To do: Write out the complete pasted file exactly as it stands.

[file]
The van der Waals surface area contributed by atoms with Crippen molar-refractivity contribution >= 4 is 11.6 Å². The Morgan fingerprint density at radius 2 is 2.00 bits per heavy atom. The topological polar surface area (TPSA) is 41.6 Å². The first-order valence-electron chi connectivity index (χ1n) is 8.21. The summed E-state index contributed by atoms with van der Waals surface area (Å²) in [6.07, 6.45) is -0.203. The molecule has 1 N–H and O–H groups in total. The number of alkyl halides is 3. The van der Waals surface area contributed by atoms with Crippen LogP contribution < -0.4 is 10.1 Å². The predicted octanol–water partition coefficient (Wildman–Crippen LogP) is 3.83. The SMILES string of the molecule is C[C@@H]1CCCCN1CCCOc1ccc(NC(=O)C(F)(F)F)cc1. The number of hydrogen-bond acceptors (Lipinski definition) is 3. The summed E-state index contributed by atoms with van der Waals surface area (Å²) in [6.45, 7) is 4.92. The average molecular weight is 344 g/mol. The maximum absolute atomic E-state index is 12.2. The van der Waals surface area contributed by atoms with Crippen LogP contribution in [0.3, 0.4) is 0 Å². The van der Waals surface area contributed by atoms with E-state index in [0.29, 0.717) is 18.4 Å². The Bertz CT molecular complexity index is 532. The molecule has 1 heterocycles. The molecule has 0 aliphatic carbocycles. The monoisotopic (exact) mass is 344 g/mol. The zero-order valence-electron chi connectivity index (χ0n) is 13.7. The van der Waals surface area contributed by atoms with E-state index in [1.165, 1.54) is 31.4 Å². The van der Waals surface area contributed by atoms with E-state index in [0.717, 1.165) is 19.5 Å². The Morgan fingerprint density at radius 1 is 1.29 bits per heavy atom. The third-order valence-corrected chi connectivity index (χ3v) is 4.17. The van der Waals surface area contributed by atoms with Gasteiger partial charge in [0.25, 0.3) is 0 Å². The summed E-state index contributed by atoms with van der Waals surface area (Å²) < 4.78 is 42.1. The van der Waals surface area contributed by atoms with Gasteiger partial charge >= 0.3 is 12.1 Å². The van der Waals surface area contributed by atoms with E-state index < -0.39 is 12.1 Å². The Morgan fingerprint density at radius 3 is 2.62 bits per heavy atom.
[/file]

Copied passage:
The van der Waals surface area contributed by atoms with Crippen molar-refractivity contribution >= 4 is 11.6 Å². The Morgan fingerprint density at radius 2 is 2.00 bits per heavy atom. The topological polar surface area (TPSA) is 41.6 Å². The first-order valence-electron chi connectivity index (χ1n) is 8.21. The summed E-state index contributed by atoms with van der Waals surface area (Å²) in [6.07, 6.45) is -0.203. The molecule has 1 N–H and O–H groups in total. The number of alkyl halides is 3. The van der Waals surface area contributed by atoms with Crippen LogP contribution < -0.4 is 10.1 Å². The predicted octanol–water partition coefficient (Wildman–Crippen LogP) is 3.83. The SMILES string of the molecule is C[C@@H]1CCCCN1CCCOc1ccc(NC(=O)C(F)(F)F)cc1. The number of hydrogen-bond acceptors (Lipinski definition) is 3. The summed E-state index contributed by atoms with van der Waals surface area (Å²) in [6.45, 7) is 4.92. The average molecular weight is 344 g/mol. The maximum absolute atomic E-state index is 12.2. The van der Waals surface area contributed by atoms with Crippen LogP contribution in [0.3, 0.4) is 0 Å². The van der Waals surface area contributed by atoms with E-state index in [0.29, 0.717) is 18.4 Å². The Bertz CT molecular complexity index is 532. The molecule has 1 heterocycles. The molecule has 0 aliphatic carbocycles. The monoisotopic (exact) mass is 344 g/mol. The zero-order valence-electron chi connectivity index (χ0n) is 13.7. The van der Waals surface area contributed by atoms with E-state index in [1.165, 1.54) is 31.4 Å². The van der Waals surface area contributed by atoms with E-state index in [0.717, 1.165) is 19.5 Å². The Morgan fingerprint density at radius 1 is 1.29 bits per heavy atom. The third-order valence-corrected chi connectivity index (χ3v) is 4.17. The van der Waals surface area contributed by atoms with Gasteiger partial charge in [0.25, 0.3) is 0 Å². The summed E-state index contributed by atoms with van der Waals surface area (Å²) < 4.78 is 42.1. The van der Waals surface area contributed by atoms with Gasteiger partial charge >= 0.3 is 12.1 Å². The van der Waals surface area contributed by atoms with E-state index < -0.39 is 12.1 Å². The Morgan fingerprint density at radius 3 is 2.62 bits per heavy atom.